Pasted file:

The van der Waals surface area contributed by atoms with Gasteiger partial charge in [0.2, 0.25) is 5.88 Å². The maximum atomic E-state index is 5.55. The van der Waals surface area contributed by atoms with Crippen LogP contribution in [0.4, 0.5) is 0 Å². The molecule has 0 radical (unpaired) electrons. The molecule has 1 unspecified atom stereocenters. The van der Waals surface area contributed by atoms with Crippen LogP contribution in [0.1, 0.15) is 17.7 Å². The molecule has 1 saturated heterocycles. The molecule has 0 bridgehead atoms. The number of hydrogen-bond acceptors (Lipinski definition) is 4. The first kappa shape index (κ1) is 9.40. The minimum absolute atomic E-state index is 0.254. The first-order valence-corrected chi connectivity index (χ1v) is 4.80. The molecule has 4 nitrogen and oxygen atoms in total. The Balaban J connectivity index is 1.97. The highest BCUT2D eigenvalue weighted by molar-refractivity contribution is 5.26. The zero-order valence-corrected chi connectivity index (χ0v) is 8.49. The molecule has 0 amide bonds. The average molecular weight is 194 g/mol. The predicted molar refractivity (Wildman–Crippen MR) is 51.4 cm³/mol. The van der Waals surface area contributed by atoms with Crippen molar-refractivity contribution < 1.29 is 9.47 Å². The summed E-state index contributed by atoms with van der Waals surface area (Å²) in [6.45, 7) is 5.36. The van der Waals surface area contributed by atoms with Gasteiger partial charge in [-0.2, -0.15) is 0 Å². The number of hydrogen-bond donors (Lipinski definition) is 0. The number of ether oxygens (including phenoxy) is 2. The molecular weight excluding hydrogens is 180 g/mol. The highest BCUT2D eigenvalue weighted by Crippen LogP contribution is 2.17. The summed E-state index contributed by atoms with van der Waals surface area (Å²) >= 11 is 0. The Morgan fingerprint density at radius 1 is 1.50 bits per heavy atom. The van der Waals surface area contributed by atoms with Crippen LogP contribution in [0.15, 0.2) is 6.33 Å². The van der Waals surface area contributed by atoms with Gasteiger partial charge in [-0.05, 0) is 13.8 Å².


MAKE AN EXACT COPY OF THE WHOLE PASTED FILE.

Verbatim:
The van der Waals surface area contributed by atoms with Gasteiger partial charge in [0.2, 0.25) is 5.88 Å². The maximum atomic E-state index is 5.55. The van der Waals surface area contributed by atoms with Crippen LogP contribution in [0.4, 0.5) is 0 Å². The molecule has 0 radical (unpaired) electrons. The molecule has 1 unspecified atom stereocenters. The van der Waals surface area contributed by atoms with Crippen LogP contribution in [0.1, 0.15) is 17.7 Å². The molecule has 1 saturated heterocycles. The molecule has 0 bridgehead atoms. The number of hydrogen-bond acceptors (Lipinski definition) is 4. The first kappa shape index (κ1) is 9.40. The minimum absolute atomic E-state index is 0.254. The first-order valence-corrected chi connectivity index (χ1v) is 4.80. The molecule has 4 nitrogen and oxygen atoms in total. The Balaban J connectivity index is 1.97. The highest BCUT2D eigenvalue weighted by molar-refractivity contribution is 5.26. The zero-order valence-corrected chi connectivity index (χ0v) is 8.49. The molecule has 0 amide bonds. The average molecular weight is 194 g/mol. The predicted molar refractivity (Wildman–Crippen MR) is 51.4 cm³/mol. The van der Waals surface area contributed by atoms with Crippen molar-refractivity contribution < 1.29 is 9.47 Å². The summed E-state index contributed by atoms with van der Waals surface area (Å²) in [6.45, 7) is 5.36. The van der Waals surface area contributed by atoms with Gasteiger partial charge in [-0.2, -0.15) is 0 Å². The number of hydrogen-bond donors (Lipinski definition) is 0. The number of ether oxygens (including phenoxy) is 2. The molecular weight excluding hydrogens is 180 g/mol. The highest BCUT2D eigenvalue weighted by Crippen LogP contribution is 2.17. The summed E-state index contributed by atoms with van der Waals surface area (Å²) >= 11 is 0. The Morgan fingerprint density at radius 1 is 1.50 bits per heavy atom. The van der Waals surface area contributed by atoms with Crippen LogP contribution in [0.15, 0.2) is 6.33 Å². The van der Waals surface area contributed by atoms with Gasteiger partial charge in [-0.05, 0) is 13.8 Å².